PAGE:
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Website Blocking by the Government

  • 11 Jan 2024
  • 6 min read

For Prelims: Section 69A of the Information Technology (IT) Act, 2000, Right to Information (RTI), Terrorism, Hate Speech, Freedom of Expression.

For Mains: Website Blocking by the Government, Government policies and interventions for development in various sectors and issues arising out of their design and implementation.

Source: TH

Why in News?

Website blocking orders have grown over a 100-fold from 2013 to October 2023, shows a reply to a Right to Information (RTI) application.

What are the Trends of the Website Blocking Orders in India?

  • The Union government issued 62 website blocking orders in 2013, and in 2023, 6,954 till October.
  • These orders are issued under Section 69A of the Information Technology (IT) Act, 2000.
  • The increase in website blocking orders has occurred alongside a significant rise in internet use, especially since the substantial reduction in mobile data prices in 2016.
  • Most of the web pages blocked are likely to be individual posts, videos or profiles.
  • Location of web/application servers are traced on immediate basis as and when required or in case they are not complying with the laws of the land or they are required to be blocked as per court orders.

What is the Legal Framework within the Government to Block Websites or Online Contents?

  • Information Technology Act, 2000:
    • In India, the IT Act, 2000, as amended from time to time, governs all activities related to the use of computer resources.
    • It covers all ‘intermediaries’ who play a role in the use of computer resources and electronic records.
  • Section 69 of the IT Act:
    • It confers on the Central and State governments the power to issue directions “to intercept, monitor or decrypt any information generated, transmitted, received or stored in any computer resource”.
    • The grounds on which these powers may be exercised are:
      • In the interest of the sovereignty or integrity of India, defence of India, the security of the state.
      • Friendly relations with foreign states.
      • Public order, or for preventing incitement to the commission of any cognizable offence relating to these.
      • For investigating any offence.

Why the Government Blocks Websites and what are the Challenges in Blocking them?

  • Government website blocking is primarily driven by concerns related to national security, public order, and legal regulations.
  • It aims to counter threats such as Terrorism, Hate Speech, or illegal content.
  • However, this practice encounters various challenges. Users can easily circumvent blocks using tools like VPNs, making enforcement difficult.
    • VPN stands for "Virtual Private Network" and describes the opportunity to establish a protected network connection when using public networks.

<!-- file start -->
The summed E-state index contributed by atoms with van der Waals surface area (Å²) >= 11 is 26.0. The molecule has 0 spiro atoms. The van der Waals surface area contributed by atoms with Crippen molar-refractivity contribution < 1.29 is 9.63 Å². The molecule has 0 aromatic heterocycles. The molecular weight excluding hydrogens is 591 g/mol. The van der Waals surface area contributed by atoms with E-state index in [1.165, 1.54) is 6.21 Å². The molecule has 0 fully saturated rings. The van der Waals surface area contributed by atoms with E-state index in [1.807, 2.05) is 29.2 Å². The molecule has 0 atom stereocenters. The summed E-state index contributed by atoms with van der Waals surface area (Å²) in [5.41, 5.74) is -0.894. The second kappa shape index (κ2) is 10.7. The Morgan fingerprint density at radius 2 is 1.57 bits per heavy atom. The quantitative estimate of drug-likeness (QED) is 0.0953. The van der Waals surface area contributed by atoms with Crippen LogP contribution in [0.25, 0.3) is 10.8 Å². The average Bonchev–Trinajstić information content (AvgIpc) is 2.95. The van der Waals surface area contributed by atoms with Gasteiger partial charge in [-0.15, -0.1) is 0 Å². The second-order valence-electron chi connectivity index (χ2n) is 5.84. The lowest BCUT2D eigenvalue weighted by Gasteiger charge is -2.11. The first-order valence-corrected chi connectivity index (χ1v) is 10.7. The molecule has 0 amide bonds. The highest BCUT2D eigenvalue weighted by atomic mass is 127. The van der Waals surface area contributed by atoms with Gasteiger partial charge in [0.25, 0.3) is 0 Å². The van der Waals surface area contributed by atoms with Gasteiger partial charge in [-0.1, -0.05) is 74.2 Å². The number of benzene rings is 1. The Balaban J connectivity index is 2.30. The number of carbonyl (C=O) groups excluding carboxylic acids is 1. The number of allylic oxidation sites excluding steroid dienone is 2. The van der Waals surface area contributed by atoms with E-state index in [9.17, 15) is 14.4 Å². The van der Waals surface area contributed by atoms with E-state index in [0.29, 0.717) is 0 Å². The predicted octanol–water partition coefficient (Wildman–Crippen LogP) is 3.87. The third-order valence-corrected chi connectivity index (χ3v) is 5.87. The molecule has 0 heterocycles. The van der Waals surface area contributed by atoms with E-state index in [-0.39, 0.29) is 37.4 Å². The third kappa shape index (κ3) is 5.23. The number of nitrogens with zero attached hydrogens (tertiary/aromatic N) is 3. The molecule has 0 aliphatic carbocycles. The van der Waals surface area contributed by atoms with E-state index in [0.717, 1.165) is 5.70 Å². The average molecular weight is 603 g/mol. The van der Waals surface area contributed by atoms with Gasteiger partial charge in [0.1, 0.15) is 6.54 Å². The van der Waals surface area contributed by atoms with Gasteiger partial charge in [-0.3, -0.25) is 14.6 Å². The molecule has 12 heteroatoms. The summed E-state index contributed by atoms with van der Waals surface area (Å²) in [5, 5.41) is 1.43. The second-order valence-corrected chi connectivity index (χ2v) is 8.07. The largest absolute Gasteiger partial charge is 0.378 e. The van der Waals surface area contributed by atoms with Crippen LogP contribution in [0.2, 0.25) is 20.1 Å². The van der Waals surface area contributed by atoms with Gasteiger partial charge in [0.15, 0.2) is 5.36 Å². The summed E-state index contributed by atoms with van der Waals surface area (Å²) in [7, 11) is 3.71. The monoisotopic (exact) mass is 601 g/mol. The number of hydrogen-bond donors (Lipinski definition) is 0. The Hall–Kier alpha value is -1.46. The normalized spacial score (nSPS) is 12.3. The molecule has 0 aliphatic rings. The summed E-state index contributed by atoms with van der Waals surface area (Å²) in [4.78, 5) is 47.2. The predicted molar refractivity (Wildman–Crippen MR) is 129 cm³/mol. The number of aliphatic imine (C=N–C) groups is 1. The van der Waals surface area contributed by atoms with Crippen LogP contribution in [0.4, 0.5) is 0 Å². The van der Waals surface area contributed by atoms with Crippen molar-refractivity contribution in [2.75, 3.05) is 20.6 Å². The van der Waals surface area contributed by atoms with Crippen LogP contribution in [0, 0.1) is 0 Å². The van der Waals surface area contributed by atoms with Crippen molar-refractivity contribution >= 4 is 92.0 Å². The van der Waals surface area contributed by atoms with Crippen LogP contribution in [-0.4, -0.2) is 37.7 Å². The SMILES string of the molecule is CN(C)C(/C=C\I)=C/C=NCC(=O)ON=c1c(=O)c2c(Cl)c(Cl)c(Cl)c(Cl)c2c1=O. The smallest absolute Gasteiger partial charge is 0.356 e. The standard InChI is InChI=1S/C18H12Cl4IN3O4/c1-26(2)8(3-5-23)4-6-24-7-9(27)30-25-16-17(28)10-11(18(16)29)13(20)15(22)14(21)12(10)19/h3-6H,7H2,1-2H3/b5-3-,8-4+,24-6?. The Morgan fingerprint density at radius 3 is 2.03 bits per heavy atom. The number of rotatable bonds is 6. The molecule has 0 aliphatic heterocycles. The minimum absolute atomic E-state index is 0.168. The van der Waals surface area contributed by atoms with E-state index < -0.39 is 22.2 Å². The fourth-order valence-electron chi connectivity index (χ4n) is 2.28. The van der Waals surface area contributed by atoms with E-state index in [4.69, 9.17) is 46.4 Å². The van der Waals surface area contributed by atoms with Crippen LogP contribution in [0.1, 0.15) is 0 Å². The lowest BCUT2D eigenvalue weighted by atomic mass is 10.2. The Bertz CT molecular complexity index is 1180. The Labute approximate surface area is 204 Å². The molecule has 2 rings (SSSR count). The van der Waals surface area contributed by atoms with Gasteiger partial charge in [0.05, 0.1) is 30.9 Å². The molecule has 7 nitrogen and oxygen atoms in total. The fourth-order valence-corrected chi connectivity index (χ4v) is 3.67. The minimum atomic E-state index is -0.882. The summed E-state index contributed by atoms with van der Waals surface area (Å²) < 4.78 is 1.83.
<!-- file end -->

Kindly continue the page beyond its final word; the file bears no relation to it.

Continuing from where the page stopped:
• Website blocking has become much harder due to evolutions in the encryption technologies used by Web browsers and firms, increasingly blurring the level of visibility that Internet providers have on their users’ activity.

What are the Implications of Blocking Websites by the Government?

  • Impact on Freedom of Expression:
    • Website blocking, especially when not transparently justified, can raise concerns about Freedom of Expression. It is crucial to strike a balance between protecting national interests and safeguarding citizens' rights to express their opinions.
  • Impact on Information Access:
    • Blocking websites may hinder access to valuable information and diverse perspectives. This can limit the public's ability to stay informed about various issues and make well-rounded decisions.
    • If the government blocks websites without due diligence, it may unintentionally impede the dissemination of knowledge and hinder the public's right to access information.
  • Economic Consequences:
    • Blocking websites can have economic repercussions, especially if it disrupts the operations of legitimate businesses hosted on those platforms.
    • Businesses and entrepreneurs may face challenges if their websites are blocked, impacting not only their revenue but also potentially stifling innovation and economic growth.
  • Public Perception and Trust:
    • The government's decisions to block websites can shape public perception and trust in its ability to uphold democratic values.
    • If the public perceives website blocking as arbitrary or unjustified, it can lead to a loss of trust in government institutions, potentially impacting overall civic engagement.

Way Forward

  • To enhance the efficiency of website blocking, collaboration with major CDNs (Content Delivery Network), such as Amazon Web Services, Google Cloud, and Cloudflare, could be explored. CDNs play a significant role in content distribution and may provide more effective mechanisms for blocking specific content.
  • While governments seek to address genuine threats through website blocking, careful consideration and transparent, accountable processes are essential to mitigate the potential adverse impacts on freedom of expression, businesses, and public trust.
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